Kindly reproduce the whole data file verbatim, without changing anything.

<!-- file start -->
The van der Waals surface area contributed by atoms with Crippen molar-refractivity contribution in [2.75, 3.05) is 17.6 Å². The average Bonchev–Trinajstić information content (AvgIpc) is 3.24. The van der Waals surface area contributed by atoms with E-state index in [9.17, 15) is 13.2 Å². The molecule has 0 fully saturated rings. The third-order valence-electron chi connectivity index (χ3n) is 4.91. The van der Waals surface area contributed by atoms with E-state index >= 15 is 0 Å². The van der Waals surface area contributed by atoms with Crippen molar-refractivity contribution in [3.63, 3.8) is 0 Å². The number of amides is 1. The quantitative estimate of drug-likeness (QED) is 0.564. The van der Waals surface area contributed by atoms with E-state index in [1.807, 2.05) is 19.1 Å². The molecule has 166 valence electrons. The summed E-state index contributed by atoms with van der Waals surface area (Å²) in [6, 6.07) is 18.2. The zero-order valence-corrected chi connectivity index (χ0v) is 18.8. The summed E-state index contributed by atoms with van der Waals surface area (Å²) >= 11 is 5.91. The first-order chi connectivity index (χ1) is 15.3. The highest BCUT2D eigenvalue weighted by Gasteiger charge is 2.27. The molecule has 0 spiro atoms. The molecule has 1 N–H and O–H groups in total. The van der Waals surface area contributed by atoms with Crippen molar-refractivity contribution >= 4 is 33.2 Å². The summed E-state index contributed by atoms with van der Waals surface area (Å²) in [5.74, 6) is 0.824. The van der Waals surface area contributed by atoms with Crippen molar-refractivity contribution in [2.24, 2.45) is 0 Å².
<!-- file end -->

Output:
The van der Waals surface area contributed by atoms with Crippen molar-refractivity contribution in [2.75, 3.05) is 17.6 Å². The average Bonchev–Trinajstić information content (AvgIpc) is 3.24. The van der Waals surface area contributed by atoms with E-state index in [9.17, 15) is 13.2 Å². The molecule has 0 fully saturated rings. The third-order valence-electron chi connectivity index (χ3n) is 4.91. The van der Waals surface area contributed by atoms with E-state index >= 15 is 0 Å². The van der Waals surface area contributed by atoms with Crippen molar-refractivity contribution in [3.63, 3.8) is 0 Å². The number of amides is 1. The quantitative estimate of drug-likeness (QED) is 0.564. The van der Waals surface area contributed by atoms with E-state index in [1.807, 2.05) is 19.1 Å². The molecule has 166 valence electrons. The summed E-state index contributed by atoms with van der Waals surface area (Å²) in [6, 6.07) is 18.2. The zero-order valence-corrected chi connectivity index (χ0v) is 18.8. The summed E-state index contributed by atoms with van der Waals surface area (Å²) >= 11 is 5.91. The first-order chi connectivity index (χ1) is 15.3. The highest BCUT2D eigenvalue weighted by Gasteiger charge is 2.27. The molecule has 0 spiro atoms. The molecule has 1 N–H and O–H groups in total. The van der Waals surface area contributed by atoms with Crippen molar-refractivity contribution >= 4 is 33.2 Å². The summed E-state index contributed by atoms with van der Waals surface area (Å²) in [5.74, 6) is 0.824. The van der Waals surface area contributed by atoms with Crippen molar-refractivity contribution in [2.24, 2.45) is 0 Å².